Something Strange In The Bushes

x4 images. Double click to enlarge.

I have a Hawthorn bush growing in the back garden, and I discovered these strange things stuck to the branches. They are around 5-7 mm (1/4 inch) long.

As you can see they are brown and wrinkly with what looks like a cotton wool ball tucked at the back of them. They were something I had never come across before.

I had my suspisions they were some kind of scale insect. Scale insects belong to the order of insects called Hemiptera – the true bugs, which include the shieldbugs and the likes. I discovered these belong to a family called Coccidae – the soft scales.

These strange insects are called the Woolly Vine Scale Insect (Pulvinaria vitis). They have a a soft shell of protection attached to the body which helps prevents them from dying out and gives them protection from potential predators like parasites. A cottony wax coating is produced that is used to conceal the eggs. Once these insects are attached to a tree they become immobile, feeding on the sap of the host plant. The images show females with cottony ovisacs. The smaller males (1.5 mm long), which possess wings, are rarely seen.

Where The Colours Really Shine

Basking in the warming afternoon sun and showing off its very fine shiny colours, this is the Gorse Shieldbug Piezodorus lituratus. It must have got itself lost for it is generally associated with Gorse, but there is no Gorse in my back garden. However I am pleased it stopped by, for this is my very first ecounter with this marvellous insect.


April 2019, rear garden, Staffordshire, England. © Pete Hillman.

Green Shield Bug Palomena prasina

Green Shield Bug Palomena prasina

Double click to get a little closer.

August 2017, local woodland margin, Staffordshire, England.

Dock Bug Coreus marginatus

Dock Bug Coreus marginatus

I have featured this extraordinary ‘bug’ before in a previous post, and you can learn more about it there if you wish to: Dock Leaf Bug. However, please note the two converging lobes on the nose in the second image down. This is diagnostic of this species.

Dock Bug Coreus marginatus

Dock Bug Coreus marginatus

When I came across several of them this morning on a local woodland margin, I also saw two instars which can be seen below. Note the differences between the adult on the left and the final instar on the right in the image directly underneath.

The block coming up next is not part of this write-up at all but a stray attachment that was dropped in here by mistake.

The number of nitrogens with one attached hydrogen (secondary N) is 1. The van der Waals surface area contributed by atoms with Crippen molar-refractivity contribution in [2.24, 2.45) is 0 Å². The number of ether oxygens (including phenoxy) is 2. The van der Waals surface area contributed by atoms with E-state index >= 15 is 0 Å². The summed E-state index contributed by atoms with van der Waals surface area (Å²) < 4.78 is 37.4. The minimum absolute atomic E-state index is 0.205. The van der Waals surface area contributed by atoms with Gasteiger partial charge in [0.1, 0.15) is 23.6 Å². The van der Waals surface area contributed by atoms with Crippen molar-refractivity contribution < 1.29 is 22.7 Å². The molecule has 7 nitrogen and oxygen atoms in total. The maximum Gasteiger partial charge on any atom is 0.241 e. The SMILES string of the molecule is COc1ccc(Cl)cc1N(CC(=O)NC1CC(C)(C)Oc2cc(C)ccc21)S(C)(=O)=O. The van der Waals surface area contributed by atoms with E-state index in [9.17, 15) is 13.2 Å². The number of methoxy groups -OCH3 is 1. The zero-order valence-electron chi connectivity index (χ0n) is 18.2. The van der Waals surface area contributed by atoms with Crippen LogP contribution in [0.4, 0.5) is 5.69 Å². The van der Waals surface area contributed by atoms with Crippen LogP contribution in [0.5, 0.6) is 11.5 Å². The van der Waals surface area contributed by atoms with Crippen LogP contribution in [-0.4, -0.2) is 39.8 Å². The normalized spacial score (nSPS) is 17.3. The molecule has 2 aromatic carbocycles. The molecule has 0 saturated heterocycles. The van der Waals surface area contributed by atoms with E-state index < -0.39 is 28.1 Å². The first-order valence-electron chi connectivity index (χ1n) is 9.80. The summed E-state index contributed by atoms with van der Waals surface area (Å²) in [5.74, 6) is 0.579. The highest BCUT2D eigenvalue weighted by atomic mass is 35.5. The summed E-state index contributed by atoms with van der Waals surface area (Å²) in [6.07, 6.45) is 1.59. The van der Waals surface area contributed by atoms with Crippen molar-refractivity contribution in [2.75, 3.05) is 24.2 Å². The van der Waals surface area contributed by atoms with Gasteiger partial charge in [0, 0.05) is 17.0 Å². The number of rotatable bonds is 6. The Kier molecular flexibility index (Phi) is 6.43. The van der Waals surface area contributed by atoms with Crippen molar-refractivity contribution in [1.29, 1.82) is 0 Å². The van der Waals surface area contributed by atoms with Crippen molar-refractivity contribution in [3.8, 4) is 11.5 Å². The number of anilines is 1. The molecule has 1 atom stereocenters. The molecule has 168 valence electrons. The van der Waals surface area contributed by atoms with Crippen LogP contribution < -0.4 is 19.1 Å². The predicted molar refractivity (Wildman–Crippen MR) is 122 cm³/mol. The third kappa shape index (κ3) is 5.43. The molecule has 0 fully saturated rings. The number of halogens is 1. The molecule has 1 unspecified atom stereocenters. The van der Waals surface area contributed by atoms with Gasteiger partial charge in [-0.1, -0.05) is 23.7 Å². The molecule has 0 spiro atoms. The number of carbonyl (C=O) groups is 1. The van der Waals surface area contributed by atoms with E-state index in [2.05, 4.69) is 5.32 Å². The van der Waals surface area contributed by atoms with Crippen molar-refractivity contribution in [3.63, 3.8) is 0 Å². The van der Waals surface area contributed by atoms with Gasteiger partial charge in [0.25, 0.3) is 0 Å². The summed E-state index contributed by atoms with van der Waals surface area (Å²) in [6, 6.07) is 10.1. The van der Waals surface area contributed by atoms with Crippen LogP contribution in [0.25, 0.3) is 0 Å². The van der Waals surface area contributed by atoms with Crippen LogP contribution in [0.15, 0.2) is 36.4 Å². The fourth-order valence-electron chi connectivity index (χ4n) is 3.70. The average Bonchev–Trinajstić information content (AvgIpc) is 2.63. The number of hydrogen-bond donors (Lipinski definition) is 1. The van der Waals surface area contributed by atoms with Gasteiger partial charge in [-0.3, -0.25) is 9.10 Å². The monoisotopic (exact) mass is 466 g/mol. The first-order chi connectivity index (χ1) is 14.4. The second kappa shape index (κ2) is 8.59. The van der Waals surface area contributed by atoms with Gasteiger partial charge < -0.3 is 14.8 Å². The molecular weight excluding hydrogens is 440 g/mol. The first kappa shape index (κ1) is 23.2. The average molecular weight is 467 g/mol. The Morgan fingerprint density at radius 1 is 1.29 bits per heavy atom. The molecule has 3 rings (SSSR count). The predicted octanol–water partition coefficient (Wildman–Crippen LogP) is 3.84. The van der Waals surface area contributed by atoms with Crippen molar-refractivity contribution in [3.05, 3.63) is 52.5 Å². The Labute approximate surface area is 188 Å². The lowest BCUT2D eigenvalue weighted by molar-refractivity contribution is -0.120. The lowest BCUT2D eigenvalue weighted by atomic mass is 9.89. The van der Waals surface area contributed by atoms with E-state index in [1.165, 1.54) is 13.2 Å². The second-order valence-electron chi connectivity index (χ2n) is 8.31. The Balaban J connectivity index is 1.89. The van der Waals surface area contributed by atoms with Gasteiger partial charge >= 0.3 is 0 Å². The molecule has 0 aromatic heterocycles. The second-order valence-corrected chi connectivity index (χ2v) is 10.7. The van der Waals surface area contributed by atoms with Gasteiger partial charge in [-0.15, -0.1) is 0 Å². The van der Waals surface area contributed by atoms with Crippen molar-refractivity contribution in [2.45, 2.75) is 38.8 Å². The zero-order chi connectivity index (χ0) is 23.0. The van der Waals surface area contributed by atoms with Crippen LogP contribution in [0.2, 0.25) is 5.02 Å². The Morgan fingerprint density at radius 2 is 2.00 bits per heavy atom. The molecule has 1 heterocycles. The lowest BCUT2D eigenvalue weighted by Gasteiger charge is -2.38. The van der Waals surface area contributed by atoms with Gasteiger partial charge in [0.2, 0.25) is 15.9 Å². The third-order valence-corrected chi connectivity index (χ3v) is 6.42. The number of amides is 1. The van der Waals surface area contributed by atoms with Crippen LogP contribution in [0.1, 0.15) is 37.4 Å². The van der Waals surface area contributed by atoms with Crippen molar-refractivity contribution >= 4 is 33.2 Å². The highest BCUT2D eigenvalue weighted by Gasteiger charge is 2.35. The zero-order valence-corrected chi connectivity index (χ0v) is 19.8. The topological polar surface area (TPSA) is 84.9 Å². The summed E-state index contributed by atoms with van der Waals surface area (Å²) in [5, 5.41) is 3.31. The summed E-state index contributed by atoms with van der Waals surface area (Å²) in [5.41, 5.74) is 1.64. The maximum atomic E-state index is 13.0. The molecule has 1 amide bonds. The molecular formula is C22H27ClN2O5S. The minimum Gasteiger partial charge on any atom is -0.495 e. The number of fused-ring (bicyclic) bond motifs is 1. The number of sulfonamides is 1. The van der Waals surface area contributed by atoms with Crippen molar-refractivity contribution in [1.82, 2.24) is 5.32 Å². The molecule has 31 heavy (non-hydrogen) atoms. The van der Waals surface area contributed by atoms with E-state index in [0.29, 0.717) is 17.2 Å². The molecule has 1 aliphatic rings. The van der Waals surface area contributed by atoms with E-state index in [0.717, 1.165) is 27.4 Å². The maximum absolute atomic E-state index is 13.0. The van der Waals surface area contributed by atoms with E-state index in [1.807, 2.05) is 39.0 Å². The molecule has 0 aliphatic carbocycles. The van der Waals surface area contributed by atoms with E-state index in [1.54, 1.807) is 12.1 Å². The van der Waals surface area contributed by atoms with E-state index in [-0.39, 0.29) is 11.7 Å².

Dock Bug Coreus marginatus adult and final instar

Dock Bug Coreus marginatus final instar

Below is a mid instar, and comparisons can be made between the two stages with the final instar above.

Dock Bug Coreus marginatus mid instar

August 2017, Staffordshire, England.

Hawthorn Shieldbug Acanthosoma haemorrhoidale final instar nymph

Hawthorn Shieldbug Acanthosoma haemorrhoidale final instar nymph

This bug landed on my neck when I was sitting in the garden. It has been going through various stages (instars) as it is growing up, and it is  almost an adult. Please see final image to see what the adult looks like.

Hawthorn Shieldbug Acanthosoma haemorrhoidale final instar nymph

Hawthorn Shieldbug Acanthosoma haemorrhoidale final instar nymph

Hawthorn Shieldbug Acanthosoma haemorrhoidale final instar nymph

Hawthorn Shieldbug (Acanthosoma haemorrhoidale)

Hawthorn Shieldbug (Acanthosoma haemorrhoidale) final instar nymph, rear garden, Staffordshire, England.

Neolygus contaminatus

Neolygus contaminatus

There are quite a few of these green capsid bugs around, and they can be quite confusing to identify with accuracy. This one is usually found on birch, and is common and widespread throughout Britain. The adults are seen June to September, and can grow up to 6mm (0.2in) long.

Rear garden, Staffordshire, England. July 2017.

‘Bugs’ Bunny

Heterotoma planicornis

No, not a rabbit or a strange Frankenstein hybrid between bunny and bug, but just a bug, a true bug from the order of insects called Hemiptera.

Heterotoma planicornis

I know one thing this small bug likes to do, and that is to wave his extraordinarily long antennae around. Here, there and everywhere.

Heterotoma planicornis

Heterotoma planicornis

Heterotoma planicornis

Heterotoma planicornis